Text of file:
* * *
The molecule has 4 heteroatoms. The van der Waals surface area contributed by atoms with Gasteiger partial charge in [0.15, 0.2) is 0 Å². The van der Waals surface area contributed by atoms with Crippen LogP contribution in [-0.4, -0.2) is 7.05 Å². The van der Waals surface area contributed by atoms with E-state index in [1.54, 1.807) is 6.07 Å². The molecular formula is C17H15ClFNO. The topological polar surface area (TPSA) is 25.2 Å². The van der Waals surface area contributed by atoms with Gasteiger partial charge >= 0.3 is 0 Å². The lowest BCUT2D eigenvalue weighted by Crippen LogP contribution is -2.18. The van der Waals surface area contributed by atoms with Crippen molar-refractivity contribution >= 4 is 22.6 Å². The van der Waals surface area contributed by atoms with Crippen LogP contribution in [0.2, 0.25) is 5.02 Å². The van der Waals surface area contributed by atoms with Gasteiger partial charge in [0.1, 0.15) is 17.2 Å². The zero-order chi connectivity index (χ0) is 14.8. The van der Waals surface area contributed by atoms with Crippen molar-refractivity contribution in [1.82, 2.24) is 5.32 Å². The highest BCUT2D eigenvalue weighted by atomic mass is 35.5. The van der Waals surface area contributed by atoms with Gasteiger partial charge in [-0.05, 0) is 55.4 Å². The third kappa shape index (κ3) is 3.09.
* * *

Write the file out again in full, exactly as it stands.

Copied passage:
The molecule has 4 heteroatoms. The van der Waals surface area contributed by atoms with Gasteiger partial charge in [0.15, 0.2) is 0 Å². The van der Waals surface area contributed by atoms with Crippen LogP contribution in [-0.4, -0.2) is 7.05 Å². The van der Waals surface area contributed by atoms with E-state index in [1.54, 1.807) is 6.07 Å². The molecular formula is C17H15ClFNO. The topological polar surface area (TPSA) is 25.2 Å². The van der Waals surface area contributed by atoms with Gasteiger partial charge >= 0.3 is 0 Å². The lowest BCUT2D eigenvalue weighted by Crippen LogP contribution is -2.18. The van der Waals surface area contributed by atoms with Crippen molar-refractivity contribution >= 4 is 22.6 Å². The van der Waals surface area contributed by atoms with Crippen LogP contribution in [0.2, 0.25) is 5.02 Å². The van der Waals surface area contributed by atoms with Gasteiger partial charge in [0.1, 0.15) is 17.2 Å². The zero-order chi connectivity index (χ0) is 14.8. The van der Waals surface area contributed by atoms with Crippen molar-refractivity contribution in [1.82, 2.24) is 5.32 Å². The highest BCUT2D eigenvalue weighted by atomic mass is 35.5. The van der Waals surface area contributed by atoms with Gasteiger partial charge in [-0.05, 0) is 55.4 Å². The third kappa shape index (κ3) is 3.09.